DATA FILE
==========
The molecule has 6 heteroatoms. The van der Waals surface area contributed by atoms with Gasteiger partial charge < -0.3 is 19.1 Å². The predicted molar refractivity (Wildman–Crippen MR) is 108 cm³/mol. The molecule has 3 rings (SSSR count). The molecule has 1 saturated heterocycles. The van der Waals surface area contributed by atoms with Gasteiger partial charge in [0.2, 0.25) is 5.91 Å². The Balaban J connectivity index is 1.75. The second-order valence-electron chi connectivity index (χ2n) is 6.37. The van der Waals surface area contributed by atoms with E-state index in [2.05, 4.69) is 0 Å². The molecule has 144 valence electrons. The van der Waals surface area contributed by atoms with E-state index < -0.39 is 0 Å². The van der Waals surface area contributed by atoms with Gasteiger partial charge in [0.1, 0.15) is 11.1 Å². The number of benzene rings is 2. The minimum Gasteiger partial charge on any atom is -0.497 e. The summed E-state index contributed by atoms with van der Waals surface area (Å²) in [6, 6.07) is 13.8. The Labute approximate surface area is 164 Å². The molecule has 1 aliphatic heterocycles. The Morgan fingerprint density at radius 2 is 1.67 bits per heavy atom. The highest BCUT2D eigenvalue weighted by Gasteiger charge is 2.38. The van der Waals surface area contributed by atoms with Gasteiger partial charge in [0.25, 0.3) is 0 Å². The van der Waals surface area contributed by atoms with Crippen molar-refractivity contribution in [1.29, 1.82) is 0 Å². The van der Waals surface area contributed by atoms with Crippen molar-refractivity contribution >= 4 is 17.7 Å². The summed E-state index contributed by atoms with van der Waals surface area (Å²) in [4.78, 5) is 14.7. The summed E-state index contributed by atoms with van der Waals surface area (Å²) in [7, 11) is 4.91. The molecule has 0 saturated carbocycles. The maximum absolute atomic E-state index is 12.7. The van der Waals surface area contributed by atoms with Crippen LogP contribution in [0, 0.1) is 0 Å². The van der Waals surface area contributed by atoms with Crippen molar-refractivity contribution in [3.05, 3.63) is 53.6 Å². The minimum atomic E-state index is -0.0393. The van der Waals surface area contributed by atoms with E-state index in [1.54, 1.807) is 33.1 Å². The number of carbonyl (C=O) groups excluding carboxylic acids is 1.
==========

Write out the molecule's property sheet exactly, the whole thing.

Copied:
The molecule has 6 heteroatoms. The van der Waals surface area contributed by atoms with Gasteiger partial charge < -0.3 is 19.1 Å². The predicted molar refractivity (Wildman–Crippen MR) is 108 cm³/mol. The molecule has 3 rings (SSSR count). The molecule has 1 saturated heterocycles. The van der Waals surface area contributed by atoms with Gasteiger partial charge in [0.2, 0.25) is 5.91 Å². The Balaban J connectivity index is 1.75. The second-order valence-electron chi connectivity index (χ2n) is 6.37. The van der Waals surface area contributed by atoms with E-state index in [2.05, 4.69) is 0 Å². The molecule has 144 valence electrons. The van der Waals surface area contributed by atoms with E-state index < -0.39 is 0 Å². The van der Waals surface area contributed by atoms with Gasteiger partial charge in [0.1, 0.15) is 11.1 Å². The number of benzene rings is 2. The minimum Gasteiger partial charge on any atom is -0.497 e. The summed E-state index contributed by atoms with van der Waals surface area (Å²) in [6, 6.07) is 13.8. The Labute approximate surface area is 164 Å². The molecule has 1 aliphatic heterocycles. The Morgan fingerprint density at radius 2 is 1.67 bits per heavy atom. The highest BCUT2D eigenvalue weighted by Gasteiger charge is 2.38. The van der Waals surface area contributed by atoms with Gasteiger partial charge in [0.25, 0.3) is 0 Å². The van der Waals surface area contributed by atoms with Crippen molar-refractivity contribution in [1.29, 1.82) is 0 Å². The van der Waals surface area contributed by atoms with Crippen molar-refractivity contribution >= 4 is 17.7 Å². The summed E-state index contributed by atoms with van der Waals surface area (Å²) in [4.78, 5) is 14.7. The summed E-state index contributed by atoms with van der Waals surface area (Å²) in [7, 11) is 4.91. The molecule has 0 saturated carbocycles. The maximum absolute atomic E-state index is 12.7. The van der Waals surface area contributed by atoms with Crippen LogP contribution in [0, 0.1) is 0 Å². The van der Waals surface area contributed by atoms with Crippen molar-refractivity contribution in [3.05, 3.63) is 53.6 Å². The minimum atomic E-state index is -0.0393. The van der Waals surface area contributed by atoms with E-state index in [1.54, 1.807) is 33.1 Å². The number of carbonyl (C=O) groups excluding carboxylic acids is 1.